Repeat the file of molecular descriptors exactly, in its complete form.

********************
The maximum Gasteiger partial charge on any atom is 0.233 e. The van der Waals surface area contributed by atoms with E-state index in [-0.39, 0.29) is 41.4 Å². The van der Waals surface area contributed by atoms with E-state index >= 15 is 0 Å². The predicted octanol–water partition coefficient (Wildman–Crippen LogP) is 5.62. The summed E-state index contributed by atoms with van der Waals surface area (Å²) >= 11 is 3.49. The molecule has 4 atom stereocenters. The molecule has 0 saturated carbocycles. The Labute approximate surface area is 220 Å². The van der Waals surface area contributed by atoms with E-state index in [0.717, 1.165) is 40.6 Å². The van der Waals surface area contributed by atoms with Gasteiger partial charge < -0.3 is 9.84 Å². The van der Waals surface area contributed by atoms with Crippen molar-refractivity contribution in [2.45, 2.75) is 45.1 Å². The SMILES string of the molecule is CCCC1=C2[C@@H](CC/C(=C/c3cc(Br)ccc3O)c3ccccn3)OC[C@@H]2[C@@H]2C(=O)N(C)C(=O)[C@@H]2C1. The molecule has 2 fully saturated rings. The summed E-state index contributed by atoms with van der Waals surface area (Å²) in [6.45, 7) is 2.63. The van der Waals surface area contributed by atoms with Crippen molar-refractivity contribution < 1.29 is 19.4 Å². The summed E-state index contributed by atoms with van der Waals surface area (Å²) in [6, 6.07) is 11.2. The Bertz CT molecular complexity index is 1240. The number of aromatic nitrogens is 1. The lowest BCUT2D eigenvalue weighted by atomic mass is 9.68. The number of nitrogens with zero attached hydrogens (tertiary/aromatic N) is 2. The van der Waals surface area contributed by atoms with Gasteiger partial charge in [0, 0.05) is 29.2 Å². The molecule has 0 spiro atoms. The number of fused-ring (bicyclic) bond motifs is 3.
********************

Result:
The maximum Gasteiger partial charge on any atom is 0.233 e. The van der Waals surface area contributed by atoms with E-state index in [-0.39, 0.29) is 41.4 Å². The van der Waals surface area contributed by atoms with E-state index >= 15 is 0 Å². The predicted octanol–water partition coefficient (Wildman–Crippen LogP) is 5.62. The summed E-state index contributed by atoms with van der Waals surface area (Å²) >= 11 is 3.49. The molecule has 4 atom stereocenters. The molecule has 0 saturated carbocycles. The Labute approximate surface area is 220 Å². The van der Waals surface area contributed by atoms with E-state index in [0.717, 1.165) is 40.6 Å². The van der Waals surface area contributed by atoms with Gasteiger partial charge < -0.3 is 9.84 Å². The van der Waals surface area contributed by atoms with Crippen molar-refractivity contribution in [2.45, 2.75) is 45.1 Å². The SMILES string of the molecule is CCCC1=C2[C@@H](CC/C(=C/c3cc(Br)ccc3O)c3ccccn3)OC[C@@H]2[C@@H]2C(=O)N(C)C(=O)[C@@H]2C1. The molecule has 2 fully saturated rings. The summed E-state index contributed by atoms with van der Waals surface area (Å²) in [6.45, 7) is 2.63. The van der Waals surface area contributed by atoms with Crippen molar-refractivity contribution < 1.29 is 19.4 Å². The summed E-state index contributed by atoms with van der Waals surface area (Å²) in [6, 6.07) is 11.2. The Bertz CT molecular complexity index is 1240. The number of aromatic nitrogens is 1. The lowest BCUT2D eigenvalue weighted by atomic mass is 9.68. The number of nitrogens with zero attached hydrogens (tertiary/aromatic N) is 2. The van der Waals surface area contributed by atoms with Gasteiger partial charge in [0, 0.05) is 29.2 Å². The molecule has 0 spiro atoms. The number of fused-ring (bicyclic) bond motifs is 3.